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Attitude will keep talent away

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The Boeing Co. expects to save more than $100 million by transferring 1,100 research and engineering jobs out of Puget Sound; they will transfer an additional 200 jobs from Southern California to lower-paying locations, according to internal Boeing documents released recently. (One wonders if a cause of this could be Boeing's fear of China building large jets using Chinese workers at rock bottom wages; China will then be able to compete viciously with western jet manufacturers.)
A few considerations are important:
Where will the $100 million saved end up? Certainly not in wages and salaries to the employees who are being re-located; they “may” be rehired at lower wages elsewhere, with reduced or no benefits. The stock holders and upper management are likely the only ones who will benefit from these changes.
Those making the decisions to relocate the jobs seem cavalier about the adjustments they are forcing the workers and their families to make. Boeing acknowledges that if the laid off workers are rehired, will be getting less pay. It has been reported that morale in the company has taken a plunge to new depths, with quotes such as “Why would I want to build my professional life around Boeing?”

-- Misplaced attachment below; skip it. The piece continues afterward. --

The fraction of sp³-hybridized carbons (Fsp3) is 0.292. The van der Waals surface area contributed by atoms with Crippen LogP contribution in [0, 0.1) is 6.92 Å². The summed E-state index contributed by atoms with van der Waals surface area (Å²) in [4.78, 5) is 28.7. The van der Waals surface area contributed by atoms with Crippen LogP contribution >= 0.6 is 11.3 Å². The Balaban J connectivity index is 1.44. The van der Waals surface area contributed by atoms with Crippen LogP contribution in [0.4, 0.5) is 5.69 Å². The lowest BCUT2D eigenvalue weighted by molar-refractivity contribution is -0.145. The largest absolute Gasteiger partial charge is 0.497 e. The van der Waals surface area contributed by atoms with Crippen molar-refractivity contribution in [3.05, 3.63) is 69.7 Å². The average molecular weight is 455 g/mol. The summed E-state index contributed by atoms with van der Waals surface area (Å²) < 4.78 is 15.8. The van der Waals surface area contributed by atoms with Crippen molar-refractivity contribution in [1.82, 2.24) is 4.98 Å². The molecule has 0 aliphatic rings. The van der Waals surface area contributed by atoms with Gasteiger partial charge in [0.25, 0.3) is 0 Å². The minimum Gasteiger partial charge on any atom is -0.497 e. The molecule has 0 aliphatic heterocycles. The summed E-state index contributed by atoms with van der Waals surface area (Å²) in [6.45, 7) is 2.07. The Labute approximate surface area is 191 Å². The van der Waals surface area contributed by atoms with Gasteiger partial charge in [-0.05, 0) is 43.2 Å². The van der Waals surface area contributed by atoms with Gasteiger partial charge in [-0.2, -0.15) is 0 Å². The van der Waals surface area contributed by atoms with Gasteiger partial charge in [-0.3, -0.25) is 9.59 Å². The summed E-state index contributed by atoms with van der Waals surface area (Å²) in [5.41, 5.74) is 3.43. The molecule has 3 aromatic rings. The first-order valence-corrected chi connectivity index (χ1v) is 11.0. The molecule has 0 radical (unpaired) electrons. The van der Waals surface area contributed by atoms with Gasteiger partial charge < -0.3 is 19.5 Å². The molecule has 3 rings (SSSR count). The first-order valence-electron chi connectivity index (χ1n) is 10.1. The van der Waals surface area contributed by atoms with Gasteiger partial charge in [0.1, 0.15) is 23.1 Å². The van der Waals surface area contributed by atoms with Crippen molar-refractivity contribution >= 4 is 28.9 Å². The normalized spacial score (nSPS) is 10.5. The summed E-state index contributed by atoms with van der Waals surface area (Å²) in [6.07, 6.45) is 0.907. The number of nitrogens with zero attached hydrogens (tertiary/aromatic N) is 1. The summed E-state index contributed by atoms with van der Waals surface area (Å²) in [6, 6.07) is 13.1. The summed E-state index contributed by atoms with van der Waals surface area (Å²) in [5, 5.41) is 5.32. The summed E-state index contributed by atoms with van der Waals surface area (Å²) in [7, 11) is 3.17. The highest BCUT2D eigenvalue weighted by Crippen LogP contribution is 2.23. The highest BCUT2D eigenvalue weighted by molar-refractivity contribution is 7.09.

A successful company, which Boeing has been historically, is one that realizes its well-trained, well-treated and satisfied workers are its best investment. The Boeing Co. has long enjoyed huge tax breaks from the Puget Sound community, and loyal support from local politicians for the contracts it has foisted off on current workers.
I fear that Boeing, with its openly callous attitude is going to find it difficult to “gain access to new talent.”
Deanne Lindstrom

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